Professor Mike Levi's research into fraud, money-laundering and organised crime has made counter strategies more effective both in the UK and abroad, reducing the billion-pound cost to society.
- Professor Mike Levi's estimate in 2007 of fraud costing the UK economy a minimum of almost £13 billion was used as a baseline for annual fraud indicators by the former National Fraud Authority.
- His reformulation of organised crime as networked crime has subsequently become conventional wisdom, and was incorporated in the Europol Serious and Organised Crime Threat Assessment from 2013 onwards.
- Professor Levi adapted an electronic crimes harm framework for the e-Crime Unit of the Metropolitan Police which they use for their annual reporting – highlighting the impact police operations can have on reducing harm and losses from cybercrime.
- The research on organised crime prevention and the costs of fraud informed the organised crime strategy adopted by the UK Home Office in 2010. It was used in the Home Office report Organised crime: revenues economic and social costs, and assets available for seizure, and fed into the Cabinet Office report Extending our Reach: a comprehensive approach to tackling serious organised crime.
- Professor Levi's analysis of e-gambling and money laundering was used and cited explicitly in the German government's revision of its money laundering legislation in 2013 to include online gambling.
- His research guided some of the development of the Serious Organised Crime Threat Assessment, which led to the Serious Organised Crime Control Strategy – co-ordinating government agencies, police and intelligence services in addressing threats to the UK.
- Research on the proceeds of crime enforcement was used by the European Commission's Directorate-General of Migration and Home Affairs to prepare a 2012 directive on the confiscation of proceeds of crime.
- Professor Levi was a founding member of the World Economic Forum Global Agenda Council on Organized Crime – steering the focus towards intervening against professionals that enable financial crimes, rather than solely against frontline criminals.
- As an advisor to the Europol Serious and Organised Crime Threat Assessment and Internet Organised Crime Threat Assessment and member of the EU's Expert Advisory Group on Corruption he works to integrate research into international policy and practice.
"Levi's work has definitively shaped much of the underpinning strategy and thinking within law enforcement and the government, particularly the Home Office." (Bill Hughes, Director General of the Serious and Organised Crime Agency)
About the research
Organised crime in the UK comes at a huge cost to society, with estimates suggesting at least £24 billion in social and economic costs. Professor Mike Levi has conducted extensive research on the control of organised crime, corruption, money-laundering and financing of terrorism, and played a substantial role in international research in this field.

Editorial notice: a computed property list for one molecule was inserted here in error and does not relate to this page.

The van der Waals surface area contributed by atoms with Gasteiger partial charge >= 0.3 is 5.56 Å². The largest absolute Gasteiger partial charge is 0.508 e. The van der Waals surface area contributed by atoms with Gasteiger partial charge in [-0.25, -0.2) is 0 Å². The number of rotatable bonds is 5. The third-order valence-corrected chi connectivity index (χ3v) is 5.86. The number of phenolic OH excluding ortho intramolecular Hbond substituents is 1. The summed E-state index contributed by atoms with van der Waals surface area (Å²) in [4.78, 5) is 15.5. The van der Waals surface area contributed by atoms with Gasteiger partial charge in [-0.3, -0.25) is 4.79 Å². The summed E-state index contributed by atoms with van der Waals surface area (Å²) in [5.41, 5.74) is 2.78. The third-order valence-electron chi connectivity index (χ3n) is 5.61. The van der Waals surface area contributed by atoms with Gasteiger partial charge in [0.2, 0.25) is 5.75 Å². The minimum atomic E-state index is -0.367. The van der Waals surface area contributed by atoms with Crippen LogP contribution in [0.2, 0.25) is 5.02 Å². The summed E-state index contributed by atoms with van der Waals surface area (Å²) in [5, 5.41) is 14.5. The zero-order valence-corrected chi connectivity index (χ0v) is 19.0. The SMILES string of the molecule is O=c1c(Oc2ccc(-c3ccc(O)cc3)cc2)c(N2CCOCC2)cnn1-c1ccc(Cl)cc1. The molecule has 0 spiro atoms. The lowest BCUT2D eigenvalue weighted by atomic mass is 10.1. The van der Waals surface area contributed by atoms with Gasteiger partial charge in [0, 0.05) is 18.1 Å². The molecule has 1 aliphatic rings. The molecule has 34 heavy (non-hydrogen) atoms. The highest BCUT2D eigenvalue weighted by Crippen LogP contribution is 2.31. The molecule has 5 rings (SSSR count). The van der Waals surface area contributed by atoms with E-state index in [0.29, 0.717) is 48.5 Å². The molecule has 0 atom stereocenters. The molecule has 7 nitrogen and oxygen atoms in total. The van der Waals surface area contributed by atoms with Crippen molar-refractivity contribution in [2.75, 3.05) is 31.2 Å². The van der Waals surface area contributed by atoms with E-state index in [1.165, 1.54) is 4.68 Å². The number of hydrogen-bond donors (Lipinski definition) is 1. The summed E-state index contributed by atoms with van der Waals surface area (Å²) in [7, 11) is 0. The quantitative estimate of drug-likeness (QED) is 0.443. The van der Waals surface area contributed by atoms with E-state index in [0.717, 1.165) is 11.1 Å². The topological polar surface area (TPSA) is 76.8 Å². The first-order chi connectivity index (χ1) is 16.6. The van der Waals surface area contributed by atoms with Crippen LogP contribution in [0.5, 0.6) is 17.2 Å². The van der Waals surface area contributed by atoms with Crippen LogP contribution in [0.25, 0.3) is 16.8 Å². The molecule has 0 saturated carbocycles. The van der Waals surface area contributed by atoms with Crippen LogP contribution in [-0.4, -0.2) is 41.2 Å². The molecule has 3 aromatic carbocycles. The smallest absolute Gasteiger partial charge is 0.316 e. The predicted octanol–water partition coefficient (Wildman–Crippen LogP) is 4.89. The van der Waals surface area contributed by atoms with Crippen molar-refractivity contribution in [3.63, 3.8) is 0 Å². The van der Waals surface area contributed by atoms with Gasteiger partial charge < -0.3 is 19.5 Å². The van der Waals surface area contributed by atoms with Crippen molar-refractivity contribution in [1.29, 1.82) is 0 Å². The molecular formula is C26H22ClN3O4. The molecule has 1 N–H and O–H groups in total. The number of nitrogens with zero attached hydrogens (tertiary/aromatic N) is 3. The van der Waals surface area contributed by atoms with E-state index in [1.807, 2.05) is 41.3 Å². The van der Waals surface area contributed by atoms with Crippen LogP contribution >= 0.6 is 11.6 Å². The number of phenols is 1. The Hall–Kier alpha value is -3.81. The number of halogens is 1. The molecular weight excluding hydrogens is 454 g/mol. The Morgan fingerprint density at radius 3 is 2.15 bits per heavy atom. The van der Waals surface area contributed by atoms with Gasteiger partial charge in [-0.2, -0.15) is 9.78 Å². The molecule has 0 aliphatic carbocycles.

Professor Levi conducted one of the first large-scale analyses of the extent of financial crimes in the UK, calculating that verified frauds cost the country at least £13 billion every year. Through a combination of ethnography, interviews and statistical analysis, his research not only devised new ways of measuring fraud, illicit money flows and organised crime, but also evaluated the efficiency of anti-fraud and anti-money-laundering efforts by businesses, regulatory and criminal justice agencies, both in the UK and internationally.
His findings showed no evidence of existing money-laundering controls leading to significantly less crime, or deterring many criminals – although this absence of evidence may be a reflection of the poor metrics currently available for linking such measures to the crime and organisational impacts. Levi's research indicated that effective organised crime strategies in Europe needed to move away from using seizures and arrests as performance indicators, and instead focus more on reducing the harm caused by financial crime.
Professor Levi participated in the first empirical studies of how lawyers were utilised to enable fraud and money laundering, and how regulators and criminal courts countered this. He also led a comparative study of how some other European jurisdictions regulated lawyers' suspicions of laundering.
His research on fraud has shown that the popular focus on online threats obscures the fact that many online frauds have offline components (for example when offenders cash out their proceeds) and offline frauds have online components (for example when funds are transferred). This has influenced international strategic thinking about intervention capacities.